Greece has no domestic oil production of significance. Their burn rate (consumption) is 400K bpd at Brent pricing. 400K X 365 X $115 (Brent pricing) = $16.8 billion drained out of the country each year. This is down about 10% from 2007 pre global economic smash.

    Greek GDP $312 billion (2011 est). That’s **5.4% of GDP drained out of the country each year**.

    In contrast, US oil imports are 11.5 mbpd X 365 X $115 (Brent pricing) = $482 billion / year drained out. US GDP = $15,000 Billion. **3.2% of GDP drained out each year**.

    Examining Italy, the big kahuna of EU financial devastation. Their consumption is 1.3 mbpd (X 365 X $115) –> $5.5 billion/yr drained out . GDP $2,000 billion. **2.7%** (Eurostat is questioning the GDP measure)

  15. Angry West Coast Liberal says:

    Social Justice is the only way. Eat the rich! Grow our population more so there will be more poor!

  16. Andrew of the Bay Area says:

    Fear not, fellow OurFiniteWorld.com folks! Today on BusinessInsider, Henry Blodget (you know, the guy who pumped stocks and almost went to jail for it in the late 1990s, early 2000s) told us all that anyone investing in Gold is stupid and instead, as Warren Buffett has done and said, we should put our money back into the stock market…your know, that thing being propped up by money created out of thin-air by the Central Banks (specifically the Fed). Oh, and if you invest in Gold you are also a misanthrope by nature (Thanks Joe Weisenthal).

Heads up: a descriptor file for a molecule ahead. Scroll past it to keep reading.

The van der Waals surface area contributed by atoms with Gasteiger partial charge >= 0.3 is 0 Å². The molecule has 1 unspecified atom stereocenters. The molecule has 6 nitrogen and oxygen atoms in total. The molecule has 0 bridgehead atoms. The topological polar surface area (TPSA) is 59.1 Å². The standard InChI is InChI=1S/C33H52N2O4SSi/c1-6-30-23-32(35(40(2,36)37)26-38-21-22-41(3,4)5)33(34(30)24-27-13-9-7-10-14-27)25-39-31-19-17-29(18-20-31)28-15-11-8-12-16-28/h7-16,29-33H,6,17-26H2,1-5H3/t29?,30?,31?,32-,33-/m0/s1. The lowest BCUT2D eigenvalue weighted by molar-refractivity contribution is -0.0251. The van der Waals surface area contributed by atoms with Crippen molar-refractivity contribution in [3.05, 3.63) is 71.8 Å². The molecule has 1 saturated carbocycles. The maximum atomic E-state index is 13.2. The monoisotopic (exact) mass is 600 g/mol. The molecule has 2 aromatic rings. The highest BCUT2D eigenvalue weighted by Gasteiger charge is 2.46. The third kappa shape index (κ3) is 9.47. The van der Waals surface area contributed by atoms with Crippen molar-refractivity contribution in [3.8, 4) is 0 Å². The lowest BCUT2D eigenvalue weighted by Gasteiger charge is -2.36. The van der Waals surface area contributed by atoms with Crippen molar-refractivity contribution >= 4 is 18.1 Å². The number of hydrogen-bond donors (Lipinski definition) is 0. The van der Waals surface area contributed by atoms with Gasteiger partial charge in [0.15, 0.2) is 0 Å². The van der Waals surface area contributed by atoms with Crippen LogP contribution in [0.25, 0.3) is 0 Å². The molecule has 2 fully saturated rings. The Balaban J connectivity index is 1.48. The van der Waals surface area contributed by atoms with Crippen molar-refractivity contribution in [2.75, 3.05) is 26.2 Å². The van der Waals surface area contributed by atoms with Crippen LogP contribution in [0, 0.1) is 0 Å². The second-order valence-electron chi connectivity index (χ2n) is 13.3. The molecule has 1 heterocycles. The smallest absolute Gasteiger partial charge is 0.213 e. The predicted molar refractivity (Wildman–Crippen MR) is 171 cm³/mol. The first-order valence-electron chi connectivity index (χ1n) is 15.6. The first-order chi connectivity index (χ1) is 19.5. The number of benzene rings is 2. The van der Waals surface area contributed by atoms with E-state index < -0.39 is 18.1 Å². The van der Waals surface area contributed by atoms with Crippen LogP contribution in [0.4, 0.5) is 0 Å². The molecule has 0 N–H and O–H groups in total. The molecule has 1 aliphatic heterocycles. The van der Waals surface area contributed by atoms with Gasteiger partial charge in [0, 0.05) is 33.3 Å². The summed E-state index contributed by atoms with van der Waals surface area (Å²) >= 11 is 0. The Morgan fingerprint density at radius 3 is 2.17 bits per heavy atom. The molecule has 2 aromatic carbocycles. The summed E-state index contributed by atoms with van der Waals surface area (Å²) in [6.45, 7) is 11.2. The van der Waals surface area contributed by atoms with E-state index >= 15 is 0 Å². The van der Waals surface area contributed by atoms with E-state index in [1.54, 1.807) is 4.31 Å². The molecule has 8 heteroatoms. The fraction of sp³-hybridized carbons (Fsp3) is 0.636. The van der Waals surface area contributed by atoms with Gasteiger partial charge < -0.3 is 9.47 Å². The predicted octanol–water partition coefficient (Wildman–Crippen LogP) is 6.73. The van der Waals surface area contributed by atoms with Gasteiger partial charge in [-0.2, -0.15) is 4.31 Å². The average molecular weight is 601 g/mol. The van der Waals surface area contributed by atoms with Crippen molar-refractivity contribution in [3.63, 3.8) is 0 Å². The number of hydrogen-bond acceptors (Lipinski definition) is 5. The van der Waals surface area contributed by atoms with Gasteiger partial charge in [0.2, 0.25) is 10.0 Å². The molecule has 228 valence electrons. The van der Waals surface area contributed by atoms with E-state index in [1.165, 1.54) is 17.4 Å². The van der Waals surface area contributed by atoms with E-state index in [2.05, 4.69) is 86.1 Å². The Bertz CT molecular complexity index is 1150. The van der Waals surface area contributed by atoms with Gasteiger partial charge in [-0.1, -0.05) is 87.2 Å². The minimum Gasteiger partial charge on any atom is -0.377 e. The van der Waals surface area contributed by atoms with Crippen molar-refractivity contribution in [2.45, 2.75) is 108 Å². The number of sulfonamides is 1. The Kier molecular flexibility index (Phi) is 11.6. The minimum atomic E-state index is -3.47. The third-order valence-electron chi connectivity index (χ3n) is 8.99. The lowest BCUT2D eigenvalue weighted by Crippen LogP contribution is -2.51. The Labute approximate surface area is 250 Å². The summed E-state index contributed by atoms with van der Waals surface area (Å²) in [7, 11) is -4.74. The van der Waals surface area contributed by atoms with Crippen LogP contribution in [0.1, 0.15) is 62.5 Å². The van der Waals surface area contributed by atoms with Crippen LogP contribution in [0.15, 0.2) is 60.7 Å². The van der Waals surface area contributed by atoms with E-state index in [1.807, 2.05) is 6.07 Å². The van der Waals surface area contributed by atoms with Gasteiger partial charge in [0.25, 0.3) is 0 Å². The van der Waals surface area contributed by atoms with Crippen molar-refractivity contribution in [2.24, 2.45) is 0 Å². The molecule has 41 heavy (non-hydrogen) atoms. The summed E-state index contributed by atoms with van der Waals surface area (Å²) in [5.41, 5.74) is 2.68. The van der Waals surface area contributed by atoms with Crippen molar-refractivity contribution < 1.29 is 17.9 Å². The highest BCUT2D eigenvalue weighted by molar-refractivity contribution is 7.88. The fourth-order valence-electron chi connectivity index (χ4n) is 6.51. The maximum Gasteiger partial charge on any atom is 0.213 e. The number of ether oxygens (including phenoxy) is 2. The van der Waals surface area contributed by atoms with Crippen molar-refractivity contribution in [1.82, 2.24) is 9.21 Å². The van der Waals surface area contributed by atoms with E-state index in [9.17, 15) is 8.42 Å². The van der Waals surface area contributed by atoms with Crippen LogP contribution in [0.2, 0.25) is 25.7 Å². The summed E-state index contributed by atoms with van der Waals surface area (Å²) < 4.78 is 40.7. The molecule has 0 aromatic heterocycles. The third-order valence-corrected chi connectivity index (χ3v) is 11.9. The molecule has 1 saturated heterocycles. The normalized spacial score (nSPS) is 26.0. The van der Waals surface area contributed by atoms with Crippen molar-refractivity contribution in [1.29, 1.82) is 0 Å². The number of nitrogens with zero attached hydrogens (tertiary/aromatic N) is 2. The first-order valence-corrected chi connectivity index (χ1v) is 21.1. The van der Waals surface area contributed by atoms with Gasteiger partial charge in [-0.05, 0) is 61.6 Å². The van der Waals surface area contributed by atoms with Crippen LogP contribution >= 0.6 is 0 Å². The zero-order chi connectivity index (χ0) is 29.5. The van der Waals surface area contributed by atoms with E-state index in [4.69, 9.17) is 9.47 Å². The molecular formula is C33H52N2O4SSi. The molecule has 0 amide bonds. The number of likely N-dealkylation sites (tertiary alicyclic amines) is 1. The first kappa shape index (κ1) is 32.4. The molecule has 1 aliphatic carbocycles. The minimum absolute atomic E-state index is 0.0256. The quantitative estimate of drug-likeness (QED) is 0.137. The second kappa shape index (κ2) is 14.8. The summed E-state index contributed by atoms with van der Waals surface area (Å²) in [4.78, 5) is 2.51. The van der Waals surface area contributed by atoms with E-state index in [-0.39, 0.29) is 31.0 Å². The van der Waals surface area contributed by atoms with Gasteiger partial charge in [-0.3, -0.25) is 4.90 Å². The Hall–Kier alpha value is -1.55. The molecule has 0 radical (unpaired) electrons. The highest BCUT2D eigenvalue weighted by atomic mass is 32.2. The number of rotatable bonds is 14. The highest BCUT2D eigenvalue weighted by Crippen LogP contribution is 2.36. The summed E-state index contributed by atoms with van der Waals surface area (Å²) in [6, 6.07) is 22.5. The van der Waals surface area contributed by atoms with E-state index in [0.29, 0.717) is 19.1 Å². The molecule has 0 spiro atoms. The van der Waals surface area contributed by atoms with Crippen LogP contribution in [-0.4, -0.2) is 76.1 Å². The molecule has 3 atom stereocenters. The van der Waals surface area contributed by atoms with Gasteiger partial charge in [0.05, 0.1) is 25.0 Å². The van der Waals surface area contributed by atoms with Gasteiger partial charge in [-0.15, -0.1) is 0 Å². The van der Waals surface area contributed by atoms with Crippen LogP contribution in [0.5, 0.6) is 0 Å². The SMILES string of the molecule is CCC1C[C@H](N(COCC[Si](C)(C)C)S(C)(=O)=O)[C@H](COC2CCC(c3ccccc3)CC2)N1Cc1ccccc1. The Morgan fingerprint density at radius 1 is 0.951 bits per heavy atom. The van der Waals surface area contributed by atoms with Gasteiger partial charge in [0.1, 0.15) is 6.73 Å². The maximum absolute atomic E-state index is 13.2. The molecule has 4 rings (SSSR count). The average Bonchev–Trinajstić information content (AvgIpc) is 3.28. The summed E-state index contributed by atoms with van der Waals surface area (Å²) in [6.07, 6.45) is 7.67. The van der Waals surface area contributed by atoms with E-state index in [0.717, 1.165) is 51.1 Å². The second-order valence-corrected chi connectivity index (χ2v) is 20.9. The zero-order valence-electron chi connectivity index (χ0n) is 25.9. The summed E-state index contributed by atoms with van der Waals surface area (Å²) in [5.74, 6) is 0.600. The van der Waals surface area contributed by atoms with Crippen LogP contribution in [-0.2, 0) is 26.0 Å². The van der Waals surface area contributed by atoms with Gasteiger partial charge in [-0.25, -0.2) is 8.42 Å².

Don’t you love the media? They will certainly make sure that anything you see with your own two eyes that is obviously true is ridiculed and mocked. Of course, my Gold seems to be doing fairly well since I bought in the $100s. Fiat currency is death. Death of corrupt empires as we now are.

    • I will have to admit Business Insider isn’t really mainstream. But a person takes what comes along.

      • Andrew of the Bay Area says:

        Just to be clear, I never meant to discredit your writings that appear there or insult you in any way. Blodget just seems like an opportunist who has no interest in truth and Warren Buffett to me, a Midwesterner by birth, seems like a fraud and a hack. I am not convinced he has any clue what is going on and that most of his investment successes are from just investing conservatively in down times and lucking out with solid recoveries that raised asset prices.

        You, Gail, are a breathe of fresh air in your honest and lack of financial interest in your writings in general. I appreciate that people like you still exist and it gives me hope that we as a human race have a future outside of the political, financial and extreme selfishness that has evolved in this country. I think if you aren’t a bit of a misanthrope these days you aren’t paying attention.

  17. La Curee says:

    Hi Gail
    Perhaps TPTB are trying to cover themselves and retain the confidence of the plebs as we are approaching some sort of price and so demand destruction peak.
    Twice might be too much for even the self deluding public.
    We might already be there: